Monday, February 16, 2004

Delay's Texas Fundraising Under Investigation
US House Majority Leader Tom Delay may have illegally used corporate contributions to help candidates win races in the Texas state house. Delay comes from Texas, so he naturally cares about his home state. But, more importantly, when his allies took control of the statehouse, Delay's right hand man Tom Craddick became Speaker. Craddick then moved to redraw the congressional district lines to give Delay's party a big advantage in Congress -- thus securing his position as Majority Leader.

It's illegal to use corporate and labor money in Texas elections, as with federal elections. But, the New York Times reports here that Delay used money from corporations (without asking the corporations shareholders) to pay for fundraising, polling, and other expenses that helped his favored candidates. The results were quite impressive. A whopping 18 of the 21 candidates backed by Delay and his corporate money won.

The one company mentioned in the article, Union Pacific Railroads, says that they gave the money without any explicit agreement that if the candidates won those candidates would vote for Delay's right hand man to be speaker of the Texas House, or that Craddick would then try to rig congressional districts to help Delay. I have no reason to doubt what the Union Pacific spokesperson says. But, regardless, the railroad gave big bucks to influence elections and in return has people they like controlling both the Texas state house and the US House of Representatives. Seems like that's an opportunity the rest of us should have as well, and one we'll only get with tougher campaign finance laws.

Bush and the Daytona 500
I tuned in to the Daytona 500 just after President Bush's opening remarks, but I gather he said some nice things before the traditional "gentlemen, start your engines." Politicians these days seem to be going out of their way to buddy up to the NASCAR crowd. Democrats like John Edwards and Bob Graham, like the President, have spent time at the track. I'm sure it cost the taxpayer a pretty penny to fly the President in Air Force one to the race, but I have no problem with that. The President should be able to get out of town every now and then, and these days we need to be sure that his security is top rate. Indeed, I think its a good thing that candidates campaign by going out and speaking to people, rather than just relying on TV ads. The Republican Party was on hand registering voters, which is always a good thing to do. Indeed, if there was less big money in politics, candidates would be forced to do even more of this kind of thing. Getting out there, shaking hands, and looking for photo ops with the likes of Richard Petty. Details can be found here at the NASCAR site.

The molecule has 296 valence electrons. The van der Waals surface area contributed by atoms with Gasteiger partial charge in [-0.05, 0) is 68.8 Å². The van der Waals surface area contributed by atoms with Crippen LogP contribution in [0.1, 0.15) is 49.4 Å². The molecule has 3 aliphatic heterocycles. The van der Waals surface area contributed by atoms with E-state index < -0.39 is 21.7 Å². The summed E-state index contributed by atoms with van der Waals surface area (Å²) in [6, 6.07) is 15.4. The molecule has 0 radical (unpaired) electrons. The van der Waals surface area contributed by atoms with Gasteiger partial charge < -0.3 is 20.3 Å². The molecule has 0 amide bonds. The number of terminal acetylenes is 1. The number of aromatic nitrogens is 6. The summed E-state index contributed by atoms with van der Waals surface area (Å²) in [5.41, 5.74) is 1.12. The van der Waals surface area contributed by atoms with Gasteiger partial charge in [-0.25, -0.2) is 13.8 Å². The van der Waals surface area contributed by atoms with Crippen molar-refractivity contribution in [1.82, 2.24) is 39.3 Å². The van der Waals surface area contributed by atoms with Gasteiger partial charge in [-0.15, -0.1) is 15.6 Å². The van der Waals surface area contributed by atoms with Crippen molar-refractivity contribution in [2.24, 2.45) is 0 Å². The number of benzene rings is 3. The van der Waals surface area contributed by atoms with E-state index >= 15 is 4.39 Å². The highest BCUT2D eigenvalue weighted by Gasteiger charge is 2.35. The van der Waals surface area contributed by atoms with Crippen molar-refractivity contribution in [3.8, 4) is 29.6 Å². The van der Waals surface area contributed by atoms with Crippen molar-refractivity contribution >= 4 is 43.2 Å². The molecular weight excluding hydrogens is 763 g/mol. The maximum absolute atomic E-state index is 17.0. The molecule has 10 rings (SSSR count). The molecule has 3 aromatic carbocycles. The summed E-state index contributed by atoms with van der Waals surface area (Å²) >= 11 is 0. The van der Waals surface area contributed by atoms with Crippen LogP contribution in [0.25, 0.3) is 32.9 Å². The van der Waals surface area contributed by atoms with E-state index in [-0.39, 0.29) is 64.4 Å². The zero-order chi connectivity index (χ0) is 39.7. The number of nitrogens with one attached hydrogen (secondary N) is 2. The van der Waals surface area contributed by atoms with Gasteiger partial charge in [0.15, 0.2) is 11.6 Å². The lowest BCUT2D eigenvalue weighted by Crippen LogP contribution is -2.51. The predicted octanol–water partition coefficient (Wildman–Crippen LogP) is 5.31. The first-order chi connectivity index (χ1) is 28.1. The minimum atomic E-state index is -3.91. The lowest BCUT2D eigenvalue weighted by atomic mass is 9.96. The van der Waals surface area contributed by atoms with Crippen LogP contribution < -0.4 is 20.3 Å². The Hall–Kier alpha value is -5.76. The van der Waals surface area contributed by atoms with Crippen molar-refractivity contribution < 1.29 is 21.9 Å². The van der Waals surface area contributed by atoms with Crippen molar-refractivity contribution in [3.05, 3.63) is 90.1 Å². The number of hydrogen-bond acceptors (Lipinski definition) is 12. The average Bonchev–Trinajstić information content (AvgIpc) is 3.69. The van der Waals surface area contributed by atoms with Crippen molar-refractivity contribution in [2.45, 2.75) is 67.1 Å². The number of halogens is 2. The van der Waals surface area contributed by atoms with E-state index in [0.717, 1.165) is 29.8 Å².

Here's the one thing I don't get. The president took off in Air Force One with something like 80 laps to go. I don't know about you, but if I had tickets to the Daytona 500, I don't think I'd leave till the race was over.

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